Fintry Falls Provincial Park, Okanagan Valley, British Columbia

Fintry Falls Provincial Park, Okanagan Valley, British Columbia

Fintry Falls Provincial Park is located on the beautiful Fintry delta along the incredibly beautiful Okanagan Lake in British Columbia, Canada. There is a small community located on one end of the delta and it is known as Fintry. The provincial park itself has campsites and gorgeous beaches located within it’s boundaries. Shorts Creek, which eventually turns into the falls starts high on top of Terrace Mountain and exits out into the lake.

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The Fintry Delta is a natural paradise, so it’s not hard to see why indigenous peoples made this their home for thousands of years. Trails around the park that were once used by the tribes were eventually taken over by European settlers to be used as fur trade routes. The land was eventually purchased by Captain James Cameron Dun-Waters, a wealthy Scottish businessman who named the delta Fintry after his hometown in Scotland. Eventually it would become the popular Provincial Park we now know today.


Getting There

There are two ways to get out to Fintry, one is from Kelowna(34 kms drive) and the other is from Vernon(49 kms drive). The road is a winding, but scenic ride along the Okanagan Lake and provides amazing views of the valley, but it can also be dangerous in some areas. It’s called Westside Road, but because of it’s many curves it has also been given the nickname “tail of the Ogopogo”, after the legendary lake monster that is said to live in the lake. The road was originally a wagon trail and part of the historical Hudson Bay Trail.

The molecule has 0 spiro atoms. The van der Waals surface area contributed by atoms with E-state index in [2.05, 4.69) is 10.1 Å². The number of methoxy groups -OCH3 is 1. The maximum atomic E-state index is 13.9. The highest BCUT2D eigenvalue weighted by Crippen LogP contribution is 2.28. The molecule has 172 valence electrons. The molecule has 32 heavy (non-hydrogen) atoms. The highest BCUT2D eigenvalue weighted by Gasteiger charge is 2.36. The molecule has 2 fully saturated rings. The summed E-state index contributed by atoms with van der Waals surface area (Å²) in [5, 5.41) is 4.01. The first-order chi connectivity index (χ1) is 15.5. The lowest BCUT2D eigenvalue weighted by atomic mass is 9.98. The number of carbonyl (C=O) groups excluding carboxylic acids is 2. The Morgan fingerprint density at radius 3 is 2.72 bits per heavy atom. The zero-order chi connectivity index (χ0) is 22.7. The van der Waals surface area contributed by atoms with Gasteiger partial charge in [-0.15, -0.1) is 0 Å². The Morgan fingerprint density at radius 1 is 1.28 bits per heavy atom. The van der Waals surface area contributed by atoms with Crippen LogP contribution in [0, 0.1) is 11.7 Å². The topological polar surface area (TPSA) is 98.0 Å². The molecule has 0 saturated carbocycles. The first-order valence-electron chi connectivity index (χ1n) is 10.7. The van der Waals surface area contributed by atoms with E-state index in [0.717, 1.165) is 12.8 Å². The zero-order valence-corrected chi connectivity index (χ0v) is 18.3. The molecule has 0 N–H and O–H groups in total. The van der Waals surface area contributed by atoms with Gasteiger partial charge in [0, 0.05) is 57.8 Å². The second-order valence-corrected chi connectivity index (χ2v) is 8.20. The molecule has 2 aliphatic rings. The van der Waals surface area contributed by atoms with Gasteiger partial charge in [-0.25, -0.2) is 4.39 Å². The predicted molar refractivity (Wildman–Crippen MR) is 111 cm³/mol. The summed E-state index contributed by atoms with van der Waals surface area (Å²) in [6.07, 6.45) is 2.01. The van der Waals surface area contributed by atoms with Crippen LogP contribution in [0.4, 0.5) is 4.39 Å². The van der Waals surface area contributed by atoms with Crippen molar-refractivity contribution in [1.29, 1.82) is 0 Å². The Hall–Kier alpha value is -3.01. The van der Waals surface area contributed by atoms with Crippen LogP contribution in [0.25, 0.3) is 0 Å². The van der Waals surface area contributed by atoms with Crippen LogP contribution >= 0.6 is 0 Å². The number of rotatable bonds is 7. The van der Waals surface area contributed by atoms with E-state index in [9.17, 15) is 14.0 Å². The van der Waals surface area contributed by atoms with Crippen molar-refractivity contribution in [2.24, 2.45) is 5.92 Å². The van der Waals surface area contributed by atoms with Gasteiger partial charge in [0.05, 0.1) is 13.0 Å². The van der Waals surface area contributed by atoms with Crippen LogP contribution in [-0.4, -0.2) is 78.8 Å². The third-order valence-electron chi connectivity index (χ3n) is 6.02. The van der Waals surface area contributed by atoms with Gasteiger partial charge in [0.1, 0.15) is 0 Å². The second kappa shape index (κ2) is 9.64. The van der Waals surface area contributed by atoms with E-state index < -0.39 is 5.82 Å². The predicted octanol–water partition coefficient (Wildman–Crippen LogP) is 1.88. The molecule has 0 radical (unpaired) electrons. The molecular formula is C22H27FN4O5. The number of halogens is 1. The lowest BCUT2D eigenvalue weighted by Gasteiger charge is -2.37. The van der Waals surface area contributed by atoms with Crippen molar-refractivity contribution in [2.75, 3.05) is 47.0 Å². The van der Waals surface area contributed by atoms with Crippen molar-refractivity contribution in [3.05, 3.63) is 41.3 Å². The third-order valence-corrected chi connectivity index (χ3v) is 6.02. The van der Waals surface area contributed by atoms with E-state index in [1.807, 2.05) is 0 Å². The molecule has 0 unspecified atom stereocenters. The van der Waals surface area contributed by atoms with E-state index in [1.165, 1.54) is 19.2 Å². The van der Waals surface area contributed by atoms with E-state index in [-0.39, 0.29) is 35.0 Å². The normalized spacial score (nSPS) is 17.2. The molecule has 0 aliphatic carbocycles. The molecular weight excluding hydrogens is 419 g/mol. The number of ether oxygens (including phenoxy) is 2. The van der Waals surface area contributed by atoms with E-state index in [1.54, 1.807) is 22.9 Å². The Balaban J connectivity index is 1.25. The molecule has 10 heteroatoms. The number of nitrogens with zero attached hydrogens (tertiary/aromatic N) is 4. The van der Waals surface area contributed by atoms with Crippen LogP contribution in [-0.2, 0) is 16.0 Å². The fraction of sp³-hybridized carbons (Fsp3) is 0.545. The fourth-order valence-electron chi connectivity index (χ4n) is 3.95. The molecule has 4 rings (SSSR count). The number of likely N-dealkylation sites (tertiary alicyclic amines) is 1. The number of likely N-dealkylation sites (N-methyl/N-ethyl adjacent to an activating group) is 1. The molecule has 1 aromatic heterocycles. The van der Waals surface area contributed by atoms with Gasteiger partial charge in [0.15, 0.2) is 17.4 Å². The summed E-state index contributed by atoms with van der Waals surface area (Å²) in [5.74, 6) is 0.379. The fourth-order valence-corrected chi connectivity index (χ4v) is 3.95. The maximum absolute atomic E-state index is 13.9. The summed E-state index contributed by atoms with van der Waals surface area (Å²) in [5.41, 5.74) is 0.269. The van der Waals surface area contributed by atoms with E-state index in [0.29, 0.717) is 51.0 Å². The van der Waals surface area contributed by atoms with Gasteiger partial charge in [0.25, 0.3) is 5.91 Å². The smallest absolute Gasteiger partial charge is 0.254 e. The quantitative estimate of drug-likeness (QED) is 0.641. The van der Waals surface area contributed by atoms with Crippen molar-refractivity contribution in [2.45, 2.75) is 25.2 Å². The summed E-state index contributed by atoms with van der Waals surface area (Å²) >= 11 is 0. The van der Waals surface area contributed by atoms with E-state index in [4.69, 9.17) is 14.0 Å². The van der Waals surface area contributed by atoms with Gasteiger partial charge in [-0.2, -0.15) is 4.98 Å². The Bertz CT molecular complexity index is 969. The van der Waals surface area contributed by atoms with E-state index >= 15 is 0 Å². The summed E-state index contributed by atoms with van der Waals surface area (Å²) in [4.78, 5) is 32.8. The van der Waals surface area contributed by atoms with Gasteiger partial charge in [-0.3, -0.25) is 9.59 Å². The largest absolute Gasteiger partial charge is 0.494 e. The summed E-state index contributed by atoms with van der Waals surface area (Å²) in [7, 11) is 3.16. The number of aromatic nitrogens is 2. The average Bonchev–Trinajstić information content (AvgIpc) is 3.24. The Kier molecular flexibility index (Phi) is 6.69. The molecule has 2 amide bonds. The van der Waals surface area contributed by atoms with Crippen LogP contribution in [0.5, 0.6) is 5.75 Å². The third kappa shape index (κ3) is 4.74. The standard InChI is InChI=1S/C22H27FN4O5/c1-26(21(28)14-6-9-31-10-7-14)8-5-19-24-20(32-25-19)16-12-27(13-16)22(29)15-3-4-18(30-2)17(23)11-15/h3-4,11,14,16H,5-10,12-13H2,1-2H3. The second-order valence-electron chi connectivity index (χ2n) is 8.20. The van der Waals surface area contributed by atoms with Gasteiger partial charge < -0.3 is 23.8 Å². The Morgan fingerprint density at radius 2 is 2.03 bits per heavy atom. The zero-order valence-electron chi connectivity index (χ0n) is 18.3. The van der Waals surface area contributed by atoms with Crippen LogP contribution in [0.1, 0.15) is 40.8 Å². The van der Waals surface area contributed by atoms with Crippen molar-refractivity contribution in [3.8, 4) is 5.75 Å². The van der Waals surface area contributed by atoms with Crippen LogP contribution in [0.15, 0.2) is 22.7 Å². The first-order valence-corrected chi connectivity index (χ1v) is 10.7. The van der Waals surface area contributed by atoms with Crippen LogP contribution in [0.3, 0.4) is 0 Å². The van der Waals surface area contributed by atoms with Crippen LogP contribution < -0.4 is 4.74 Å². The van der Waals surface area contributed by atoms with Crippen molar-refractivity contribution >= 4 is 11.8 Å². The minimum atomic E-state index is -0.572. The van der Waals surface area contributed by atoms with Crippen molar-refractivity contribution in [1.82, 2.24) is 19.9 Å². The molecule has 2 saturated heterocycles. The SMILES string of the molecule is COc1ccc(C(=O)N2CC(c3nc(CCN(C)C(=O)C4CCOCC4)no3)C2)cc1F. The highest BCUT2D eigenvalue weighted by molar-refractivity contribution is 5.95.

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Upon arriving at Fintry Falls parking lot you will find signs with easy to follow directions and bear warning signs. Fintry is on the edge of a deep wilderness area, so wild animals are very common. You may even come across small herds of the Bighorn Sheep.

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Many old buildings still stand on the property, some are in dismay and others are still functioning to this day, including a large manor where the Captain and his family once resided.

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The hike to the falls has lots and lots of steps and then more steps after that. I thought about counting these steps, but I figured taking in the scenery might be nicer. I’m not complaining at all about the steps, I’m always up for a workout on the ol’ gluteus maximus.

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If you come early in the spring or summer, depending on precipitation that year, you may find yourself taking an unwanted or possibly wanted shower. This time we visited the trail was dry, but two years ago when we came, we got a bit soggy, but given that it was hot as hell that day we actually enjoyed the cool down.

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Wooden constructed lookout platforms provide visitors with a great view overlooking the falls.